Kentucky 3

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BIOGRAPHICAL INFORMATION

AGE: 82

DATE OF BIRTH (DD/MM/YYYY): 1918

PLACE OF BIRTH: Carroll County, Kentucky

GENDER: female

ETHNICITY: Caucasian

OCCUPATION: housewife to the county judge

EDUCATION: grade school, self-educated

AREA(S) OF RESIDENCE OUTSIDE REPRESENTATIVE REGION FOR LONGER THAN SIX MONTHS:

Subject has lived in Carroll County, 45 miles northeast of Louisville, her entire life.

OTHER INFLUENCES ON SPEECH:

Her country or farm dialect has been softened by moving to the small town of Carrollton.

The text used in our recordings of scripted speech can be found by clicking here.

RECORDED BY: Rinda Frye

DATE OF RECORDING (DD/MM/YYYY): 11/01/2000

PHONETIC TRANSCRIPTION OF SCRIPTED SPEECH: N/A

TRANSCRIBED BY: N/A

DATE OF TRANSCRIPTION (DD/MM/YYYY): N/A

ORTHOGRAPHIC TRANSCRIPTION OF UNSCRIPTED SPEECH:

You milked the cows. You fed the chickens. [laughter] You slopped the pigs. [laughter] And then you went off to work. W-we raised tobacco; that was the main crop. And we also, of course, raised a garden. We raised our food. We didn’t have a dairy. You know it was just for your family. Just milk and then you know you had the milk for the pigs. My brother now he, he had a — his own cows, see, so he, we sold the cream. We separated the milk and got the cream, and that’s what we sold was the cream. We sold cream and eggs. And my brother had a cow, you know, he was older, two years older than me, and he had a cow, you know, so he had his cream for his spending money, you know, so when he wanted to go somewhere and didn’t have time to milk his cow he would hire me to milk it for him. And th’ only way I could milk, uh, you know you — people take one hand — course we didn’t have milkers then, like they later had. But I couldn’t do it with one hand. I had to put one hand on the — on the tit —yeah, that’s what they call ‘em — and one up above that one — use both of them to get a stream of milk. But he paid me a quarter every time I milked for him. [laughter] ‘Course later after they moved away from there and lived down, lived down in Hunter’s Bottom, lived down there, but I was married then. Um, they had milkers in there. [laughter] And they had lot of cows then, you know, ‘cause they sold the whole milk. ‘Course living out there on a hill there was no milk route there but when they lived, moved to where there was a milk route, well, they sold the whole milk. ‘N it was easier. [Interviewer: How’d you meet your husband?] Well, uh ‘course, we came to Carrollton to get our supplies and he worked in the store, in Carrollton Woods’s hardware and grocery store. And when we’d come to town my mother’d come t’ town to buy groceries and I’d be with her and when we’d go in Woods’s store, well, boy, when she would buy candy — ‘course we always bought some candy to take home — and he would just be putting that candy in her sack ‘n not even looking to see how much he’s putting in there — he’d be looking at me all the time. [Interviewer: How old were you?]  Oh, I don’t know how old I was then. [laughter] Well, I guess I’s, I had to be about 20 ‘cause I was 22 when I married, but, oh, we’d get the biggest sack a’ candy.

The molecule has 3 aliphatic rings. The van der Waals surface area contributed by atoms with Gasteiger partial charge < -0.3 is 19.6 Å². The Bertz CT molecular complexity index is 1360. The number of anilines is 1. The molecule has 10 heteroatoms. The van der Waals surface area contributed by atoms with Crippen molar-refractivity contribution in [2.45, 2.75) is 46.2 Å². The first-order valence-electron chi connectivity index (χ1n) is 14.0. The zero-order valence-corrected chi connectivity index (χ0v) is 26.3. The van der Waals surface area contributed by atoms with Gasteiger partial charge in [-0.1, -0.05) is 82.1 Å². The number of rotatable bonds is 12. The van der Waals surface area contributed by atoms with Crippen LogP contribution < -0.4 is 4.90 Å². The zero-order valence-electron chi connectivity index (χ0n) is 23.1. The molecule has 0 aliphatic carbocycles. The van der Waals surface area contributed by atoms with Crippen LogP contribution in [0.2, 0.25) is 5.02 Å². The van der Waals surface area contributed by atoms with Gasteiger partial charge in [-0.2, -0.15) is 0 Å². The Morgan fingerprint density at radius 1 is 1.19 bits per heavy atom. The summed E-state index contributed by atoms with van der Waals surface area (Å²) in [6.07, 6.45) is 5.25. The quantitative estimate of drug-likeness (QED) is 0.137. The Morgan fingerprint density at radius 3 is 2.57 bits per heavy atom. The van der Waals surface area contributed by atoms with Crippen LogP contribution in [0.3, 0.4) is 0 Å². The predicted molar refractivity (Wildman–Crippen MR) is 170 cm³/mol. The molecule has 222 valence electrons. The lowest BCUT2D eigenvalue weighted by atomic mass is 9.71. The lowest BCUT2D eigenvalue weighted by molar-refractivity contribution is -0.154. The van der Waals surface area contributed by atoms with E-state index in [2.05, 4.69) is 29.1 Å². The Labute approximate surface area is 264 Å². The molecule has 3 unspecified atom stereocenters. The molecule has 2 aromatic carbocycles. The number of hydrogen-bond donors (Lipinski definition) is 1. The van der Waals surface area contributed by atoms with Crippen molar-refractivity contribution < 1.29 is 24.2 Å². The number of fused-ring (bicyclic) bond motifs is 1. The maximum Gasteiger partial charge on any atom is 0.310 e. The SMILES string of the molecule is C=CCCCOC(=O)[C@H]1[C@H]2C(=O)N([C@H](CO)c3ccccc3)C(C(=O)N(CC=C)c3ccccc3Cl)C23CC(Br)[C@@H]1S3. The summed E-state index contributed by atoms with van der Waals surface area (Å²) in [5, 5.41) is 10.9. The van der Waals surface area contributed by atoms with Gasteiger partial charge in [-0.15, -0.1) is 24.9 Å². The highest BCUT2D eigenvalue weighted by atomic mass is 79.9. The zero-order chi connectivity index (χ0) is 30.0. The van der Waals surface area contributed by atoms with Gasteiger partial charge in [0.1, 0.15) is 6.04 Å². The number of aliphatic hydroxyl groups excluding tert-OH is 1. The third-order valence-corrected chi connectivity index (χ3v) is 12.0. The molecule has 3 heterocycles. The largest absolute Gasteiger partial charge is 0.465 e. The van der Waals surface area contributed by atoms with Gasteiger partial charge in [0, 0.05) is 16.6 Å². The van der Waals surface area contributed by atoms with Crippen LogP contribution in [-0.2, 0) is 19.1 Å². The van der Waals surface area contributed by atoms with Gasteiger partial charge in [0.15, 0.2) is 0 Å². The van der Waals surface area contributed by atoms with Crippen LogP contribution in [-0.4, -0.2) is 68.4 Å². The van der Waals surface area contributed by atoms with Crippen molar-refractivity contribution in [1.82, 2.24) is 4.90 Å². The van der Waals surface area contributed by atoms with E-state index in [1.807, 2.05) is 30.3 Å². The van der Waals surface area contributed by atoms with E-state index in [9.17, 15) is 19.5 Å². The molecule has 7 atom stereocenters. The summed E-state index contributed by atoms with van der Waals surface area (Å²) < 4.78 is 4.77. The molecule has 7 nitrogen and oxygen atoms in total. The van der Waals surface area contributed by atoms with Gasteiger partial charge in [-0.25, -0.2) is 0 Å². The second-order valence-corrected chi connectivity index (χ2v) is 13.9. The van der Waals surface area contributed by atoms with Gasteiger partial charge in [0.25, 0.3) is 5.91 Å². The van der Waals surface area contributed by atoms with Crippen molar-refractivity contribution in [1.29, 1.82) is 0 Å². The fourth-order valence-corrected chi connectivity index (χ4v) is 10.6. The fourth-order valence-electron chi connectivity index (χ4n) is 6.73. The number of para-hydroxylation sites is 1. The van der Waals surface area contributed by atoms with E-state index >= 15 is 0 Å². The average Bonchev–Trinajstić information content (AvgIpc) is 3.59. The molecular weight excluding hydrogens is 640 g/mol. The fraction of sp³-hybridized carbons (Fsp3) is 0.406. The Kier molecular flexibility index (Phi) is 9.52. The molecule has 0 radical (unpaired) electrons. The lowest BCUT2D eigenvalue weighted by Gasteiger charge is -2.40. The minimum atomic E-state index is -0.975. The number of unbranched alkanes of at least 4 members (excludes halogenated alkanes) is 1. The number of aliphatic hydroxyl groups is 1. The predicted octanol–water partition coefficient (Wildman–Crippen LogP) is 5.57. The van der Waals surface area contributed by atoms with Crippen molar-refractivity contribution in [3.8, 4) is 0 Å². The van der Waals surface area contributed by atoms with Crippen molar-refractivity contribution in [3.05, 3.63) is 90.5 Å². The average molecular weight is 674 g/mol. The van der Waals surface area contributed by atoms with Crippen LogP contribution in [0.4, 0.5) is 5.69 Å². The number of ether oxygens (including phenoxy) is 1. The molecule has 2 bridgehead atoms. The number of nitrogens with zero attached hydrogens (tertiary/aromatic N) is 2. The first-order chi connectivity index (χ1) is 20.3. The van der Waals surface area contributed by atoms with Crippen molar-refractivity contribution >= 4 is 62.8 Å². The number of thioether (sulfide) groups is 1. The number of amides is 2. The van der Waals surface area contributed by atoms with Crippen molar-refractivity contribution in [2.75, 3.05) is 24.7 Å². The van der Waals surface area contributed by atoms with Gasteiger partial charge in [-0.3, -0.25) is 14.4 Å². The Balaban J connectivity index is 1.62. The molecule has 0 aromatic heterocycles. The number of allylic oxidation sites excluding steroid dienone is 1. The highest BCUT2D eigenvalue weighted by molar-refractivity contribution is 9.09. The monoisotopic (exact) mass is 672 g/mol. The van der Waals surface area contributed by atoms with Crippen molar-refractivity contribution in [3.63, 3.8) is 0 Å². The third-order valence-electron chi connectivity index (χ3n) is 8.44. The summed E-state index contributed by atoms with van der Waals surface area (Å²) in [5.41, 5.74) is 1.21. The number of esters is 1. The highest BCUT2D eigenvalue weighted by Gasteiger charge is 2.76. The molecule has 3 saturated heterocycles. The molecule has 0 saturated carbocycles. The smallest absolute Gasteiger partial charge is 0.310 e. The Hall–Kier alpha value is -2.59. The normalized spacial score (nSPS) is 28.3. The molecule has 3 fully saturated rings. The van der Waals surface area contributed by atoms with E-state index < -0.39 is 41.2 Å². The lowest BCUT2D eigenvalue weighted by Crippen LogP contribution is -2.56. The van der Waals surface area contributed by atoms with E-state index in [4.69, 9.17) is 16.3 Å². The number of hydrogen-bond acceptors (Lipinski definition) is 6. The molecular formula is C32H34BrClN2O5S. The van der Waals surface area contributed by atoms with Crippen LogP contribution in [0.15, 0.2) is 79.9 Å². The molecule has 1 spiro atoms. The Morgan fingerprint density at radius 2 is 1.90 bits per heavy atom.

TRANSCRIBED BY: Steve Gonabe and Sandra Lindberg

DATE OF TRANSCRIPTION (DD/MM/YYYY): 06/04/2008

PHONETIC TRANSCRIPTION OF UNSCRIPTED SPEECH: N/A

TRANSCRIBED BY: N/A

DATE OF TRANSCRIPTION (DD/MM/YYYY): N/A

SCHOLARLY COMMENTARY:

You will hear a good example of a pleasant Kentucky country or farm dialect, somewhat softened by her having moved from farm life to the small town of Carrollton, and by her many years as wife to the county judge. You will notice, for instance, that this subject speaks with less nasality than is typical of Kentucky farm dialects and that she is careful to aspirate her “wh” sounds. Although she ended her education in grade school, she is well read and highly intelligent.

COMMENTARY BY: Rinda Frye

DATE OF COMMENTARY (DD/MM/YYYY): 11/01/2000

The archive provides:

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